Reports

How a graduated rate income tax would help reduce after-tax income inequality in Illinois

Release: May 22, 2019

Since 1979, the nation has seen a rapid and significant increase in income inequality between low- and middle-income Americans on the one hand, and the wealthiest one percent on the other. Over that time span, the bottom 99 percent of American households saw their incomes increase by an average of just 14 percent after inflation. Meanwhile, the wealthiest one percent saw their inflation-adjusted incomes balloon by 175 percent on average—or fully 12.5 times more than the income growth realized by everyone else.

Fully Funding the Evidence-Based Formula: Four Scenarios

Release: March 27, 2019

On August 31, 2017, Illinois decision makers finally jettisoned one of the least-equitable K-12 public education funding formulas in the country and replaced it with the Evidence-Based Funding for Student Success Act, or EBF. The EBF represents the best practice in school funding because it ties the dollar amount taxpayers invest in schools to those educational practices which research shows actually enhance student achievement over time.d David G. Sciarra, Education Law Center, Is School Funding Fair?

Asset transfers to the state pension systems: Six questions to be answered

Release: February 18, 2019

One idea that has been proposed by a number of observers to repay some of Illinois’ pension debt is an “asset transfer.” Under this proposal, the state (or the City of Chicago, which is also facing a large pension debt problem) would make a contribution to the pension systems in the form of a publicly owned property, such as a tollway or lottery, rather than in the form of cash.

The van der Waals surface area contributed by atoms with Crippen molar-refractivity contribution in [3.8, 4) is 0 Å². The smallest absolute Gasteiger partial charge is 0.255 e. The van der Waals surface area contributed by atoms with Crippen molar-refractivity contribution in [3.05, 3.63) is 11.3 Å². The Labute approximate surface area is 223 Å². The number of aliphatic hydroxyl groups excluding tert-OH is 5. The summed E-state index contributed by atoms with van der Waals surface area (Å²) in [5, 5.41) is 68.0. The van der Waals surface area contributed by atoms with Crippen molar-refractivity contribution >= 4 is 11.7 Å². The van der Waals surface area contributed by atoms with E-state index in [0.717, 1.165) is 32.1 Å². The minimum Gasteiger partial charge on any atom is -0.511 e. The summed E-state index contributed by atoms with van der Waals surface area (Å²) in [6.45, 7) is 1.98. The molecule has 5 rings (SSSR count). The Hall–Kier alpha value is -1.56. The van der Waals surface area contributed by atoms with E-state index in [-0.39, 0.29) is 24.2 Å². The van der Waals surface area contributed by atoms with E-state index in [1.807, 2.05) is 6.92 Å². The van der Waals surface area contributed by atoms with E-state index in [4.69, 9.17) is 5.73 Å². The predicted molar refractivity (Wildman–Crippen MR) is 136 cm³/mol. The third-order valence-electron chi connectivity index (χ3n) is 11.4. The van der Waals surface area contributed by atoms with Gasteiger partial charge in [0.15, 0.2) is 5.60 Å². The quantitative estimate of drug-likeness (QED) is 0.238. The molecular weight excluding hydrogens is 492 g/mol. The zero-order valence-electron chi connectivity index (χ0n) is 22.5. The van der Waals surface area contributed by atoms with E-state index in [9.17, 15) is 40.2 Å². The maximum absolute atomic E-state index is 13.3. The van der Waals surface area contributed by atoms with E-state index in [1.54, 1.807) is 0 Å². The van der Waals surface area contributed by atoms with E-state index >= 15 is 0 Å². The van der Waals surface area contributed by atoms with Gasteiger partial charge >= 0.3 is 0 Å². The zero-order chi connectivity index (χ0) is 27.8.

Moving Forward: Illinois' Evidence Based School Funding Formula Can Reverse Decades of Inequity Created by the Foundation Formula It Replaced

Release: October 10, 2018

After just one year of implementation, Illinois’ new school funding formula – the Evidence Based Funding for Student Success Act, or EBF – holds out the promise of closing Illinois’ drastic funding and achievement gaps both between schools in property-rich and property-poor districts, as well as between schools in predominantly white communities and schools that serve predominantly students of color.

More of the Same: The FY2019 General Fund Budget Fails to Address Illinois' Long-Term Structural Fiscal Issues

Release: October 2, 2018

The FY2019 Illinois General Fund budget is the first budget agreed upon by both the General Assembly and the Governor in Illinois since FY2015. Among the highlights of the budget is that the state will, fo rthe second year ina  row, increase funding for K-12 Education by at least $300 million over prior year levels, as required by teh new Evidence-Based Funding for Student Success Act.

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